A star-studded BJP with Prime Minister Narendra Modi, chief ministers and other top party leaders has blown the conch shell in Telangana, signalling a psychological war against the ruling Telangana Rashtra Samithi (TRS), on the sidelines of their National Executive Committee (NEC) meeting in Hyderabad. The aggressive stand taken by the national BJP leaders in the run-up to the event makes their parallel agenda overtly clear. The party once again has attached importance to the names.
Former Jharkhand CM and senior BJP leader Raghubar Das said Hyderabad would be renamed Bhagyanagar if the BJP comes to power. BJP Chief J.P. Nadda inaugurated Gollakonda photo exhibition of the Telangana martyrs at the meeting venue, choosing to send out a message by ignoring the corrupted and widely used term ‘Golkonda’ which was associated with the Qutb Shahi kings who ruled the Deccan region. The saffron leaders also intend to invoke former home minister Sardar Vallabhbhai Patel and highlight his contribution to nationalism in driving out Nizam from power in Hyderabad state.
The Hindutva flavour to the BJP’s campaign will be further intensified with the visit of Uttar Pradesh CM Yogi Adityanath to the controversial Bhagyalakshmi temple, abutting Charminar in the olden parts of Hyderabad. The large contingent of the BJP members are not shying away from announcing that Telangana is the next target. A systematic media campaign has also been unleashed as a number of news reports have appeared highlighting BJP’s focus on upcoming Telangana elections.
With just 3 MLAs in the 119-members Assembly, the BJP has managed to generate a lot of hype in the state. Through the NEC and a public meeting to be attended by PM Modi in the heart of Hyderabad, the party wants to give out a message to the cadre that they have their backing to go all out in their fight against the TRS, say party insiders. The BJP has never been in power in the state or considered a formidable force in the past. The lack of experienced or powerful faces is a drawback which the party wants to overcome by airdropping big names of national repute to match the stature of Chief Minister K. Chandrashekar Rao. In the last Greater Hyderabad Municipal elections, the BJP’s strategy of hype and Hindutva agenda worked perfectly well as it surpassed its own expectations almost giving a scare to the TRS. Fresh from the success of operation Maharashtra, the BJP camp is hopeful that a few well-known names from other parties will switch sides. Apart from attacking the family rule of KCR and his party’s proximity to MIM, the BJP wants the local voters to be apprised of national events and support the party on that basis.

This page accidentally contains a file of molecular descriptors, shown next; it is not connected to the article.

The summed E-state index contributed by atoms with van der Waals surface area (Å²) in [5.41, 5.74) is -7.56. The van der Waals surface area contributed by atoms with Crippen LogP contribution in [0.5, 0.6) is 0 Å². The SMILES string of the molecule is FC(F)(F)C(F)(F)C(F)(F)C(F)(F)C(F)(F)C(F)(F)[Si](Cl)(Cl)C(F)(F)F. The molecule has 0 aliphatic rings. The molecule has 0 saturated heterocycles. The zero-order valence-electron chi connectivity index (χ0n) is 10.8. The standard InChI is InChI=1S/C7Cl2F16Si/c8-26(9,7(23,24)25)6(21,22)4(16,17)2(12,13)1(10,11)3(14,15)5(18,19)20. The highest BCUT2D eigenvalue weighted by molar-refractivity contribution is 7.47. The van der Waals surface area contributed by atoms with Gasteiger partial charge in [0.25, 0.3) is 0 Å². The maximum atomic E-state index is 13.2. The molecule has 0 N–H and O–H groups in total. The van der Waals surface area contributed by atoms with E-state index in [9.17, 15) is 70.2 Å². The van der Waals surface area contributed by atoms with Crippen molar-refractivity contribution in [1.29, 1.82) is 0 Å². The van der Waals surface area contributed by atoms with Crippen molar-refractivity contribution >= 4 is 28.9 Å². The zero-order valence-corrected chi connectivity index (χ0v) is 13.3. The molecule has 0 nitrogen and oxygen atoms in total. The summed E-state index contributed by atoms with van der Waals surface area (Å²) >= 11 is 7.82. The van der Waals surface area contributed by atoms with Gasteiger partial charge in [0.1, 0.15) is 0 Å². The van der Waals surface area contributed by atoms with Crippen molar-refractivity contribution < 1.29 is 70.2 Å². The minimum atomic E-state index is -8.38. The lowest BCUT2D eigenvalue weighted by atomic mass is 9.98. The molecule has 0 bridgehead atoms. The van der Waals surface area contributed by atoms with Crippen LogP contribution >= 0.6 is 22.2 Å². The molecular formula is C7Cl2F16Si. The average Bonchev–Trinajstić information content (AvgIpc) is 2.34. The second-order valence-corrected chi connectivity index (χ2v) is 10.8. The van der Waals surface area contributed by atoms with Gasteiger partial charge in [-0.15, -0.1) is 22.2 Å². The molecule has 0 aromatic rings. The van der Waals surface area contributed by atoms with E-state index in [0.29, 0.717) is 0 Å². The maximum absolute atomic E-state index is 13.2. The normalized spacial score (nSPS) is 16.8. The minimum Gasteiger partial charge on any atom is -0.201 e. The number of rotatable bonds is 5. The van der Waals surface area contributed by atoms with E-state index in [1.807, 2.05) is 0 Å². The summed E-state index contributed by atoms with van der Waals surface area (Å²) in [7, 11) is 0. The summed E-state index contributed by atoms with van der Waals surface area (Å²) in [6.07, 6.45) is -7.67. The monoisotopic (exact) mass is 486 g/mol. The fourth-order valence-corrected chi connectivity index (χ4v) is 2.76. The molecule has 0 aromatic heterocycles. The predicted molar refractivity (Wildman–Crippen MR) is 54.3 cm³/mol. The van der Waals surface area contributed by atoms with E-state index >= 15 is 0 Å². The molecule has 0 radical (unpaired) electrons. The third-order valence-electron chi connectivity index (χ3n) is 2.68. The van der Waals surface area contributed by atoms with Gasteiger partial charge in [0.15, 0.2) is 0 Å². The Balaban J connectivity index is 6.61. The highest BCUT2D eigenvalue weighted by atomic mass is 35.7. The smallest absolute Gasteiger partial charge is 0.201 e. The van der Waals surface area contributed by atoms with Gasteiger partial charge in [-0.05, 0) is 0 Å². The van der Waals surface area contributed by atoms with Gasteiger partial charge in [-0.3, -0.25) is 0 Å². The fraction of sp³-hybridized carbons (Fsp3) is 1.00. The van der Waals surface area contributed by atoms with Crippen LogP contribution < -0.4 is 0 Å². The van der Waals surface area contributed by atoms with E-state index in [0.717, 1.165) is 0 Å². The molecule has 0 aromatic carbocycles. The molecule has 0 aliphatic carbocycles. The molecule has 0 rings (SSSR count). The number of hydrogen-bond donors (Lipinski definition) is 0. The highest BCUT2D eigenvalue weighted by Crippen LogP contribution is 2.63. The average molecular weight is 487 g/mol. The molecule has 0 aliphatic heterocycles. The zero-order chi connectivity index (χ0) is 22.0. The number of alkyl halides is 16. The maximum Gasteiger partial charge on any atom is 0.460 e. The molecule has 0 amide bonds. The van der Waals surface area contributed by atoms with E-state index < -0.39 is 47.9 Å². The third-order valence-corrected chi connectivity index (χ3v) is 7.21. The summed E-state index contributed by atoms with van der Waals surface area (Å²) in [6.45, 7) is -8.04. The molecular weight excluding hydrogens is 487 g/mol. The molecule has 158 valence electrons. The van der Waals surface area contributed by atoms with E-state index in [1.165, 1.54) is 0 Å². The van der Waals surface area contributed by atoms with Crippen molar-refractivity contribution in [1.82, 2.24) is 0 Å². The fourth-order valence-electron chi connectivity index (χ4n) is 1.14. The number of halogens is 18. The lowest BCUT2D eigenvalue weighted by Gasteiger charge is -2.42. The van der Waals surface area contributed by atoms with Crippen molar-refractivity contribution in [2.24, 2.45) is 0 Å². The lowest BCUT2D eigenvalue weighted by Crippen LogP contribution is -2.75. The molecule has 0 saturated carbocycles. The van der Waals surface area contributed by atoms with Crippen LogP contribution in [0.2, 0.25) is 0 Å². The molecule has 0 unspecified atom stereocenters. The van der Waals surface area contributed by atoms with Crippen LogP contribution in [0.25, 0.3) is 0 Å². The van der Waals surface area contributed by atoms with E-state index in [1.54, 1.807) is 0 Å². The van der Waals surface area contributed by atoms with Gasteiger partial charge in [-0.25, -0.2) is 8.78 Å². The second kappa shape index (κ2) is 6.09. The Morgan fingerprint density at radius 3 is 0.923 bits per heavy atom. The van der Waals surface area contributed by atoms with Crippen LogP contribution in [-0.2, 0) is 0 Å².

The TRS is trying to counter the BJP blitzkrieg in its own style even though there is uneasiness within the party due to the growing clout of BJP. According to sources within the BJP and the TRS, the ruling party ensured that BJP's publicity splash across the city doesn’t go as planned. There was a jostle for hoardings and both the parties accused each other of playing spoilsport and in the end illegally erected posters and banners adorned the city. The TRS tried to win the optics war on the day Modi landed in the city as the party took out a huge rally to welcome opposition's Presidential candidate Yashwant Sinha. Chief Minister Rao welcomed him and participated in a meeting where he primarily targeted Modi, who is scheduled to speak at a public meeting a day later. The TRS also managed to get a few BJP corporators to join the party. The party has also indulged in anti-Modi and anti-BJP campaigns in online and offline spaces, seeking to know what he did for the state while detailing the successful initiatives of the TRS party.
To fend off attack from the BJP and thwart any serious threat, the TRS will most likely go back to its core slogan of regionalism or Telangana sentiment. The party has already started projecting the BJP as outsiders or “Delhi” party. This will only gain more traction in the coming days. According to analysts, KCR will put on the back burner the idea to start a national party as it would not be convincing to fight on national stage while projecting the BJP as outsiders in their home state. The TRS will find it challenging to demonise the BJP as a party of outsiders to hurt the local interests like in the case of rulers from Andhra region.
Meanwhile, the Congress is facing an identity crisis as the war between the BJP and the TRS gets shriller. The grand old party which had ruled the region for the longest time and was instrumental in bifurcating the state is struggling to be stay visible and relevant, even with some token protests and symbolic gestures aimed at both, the BJP and the TRS.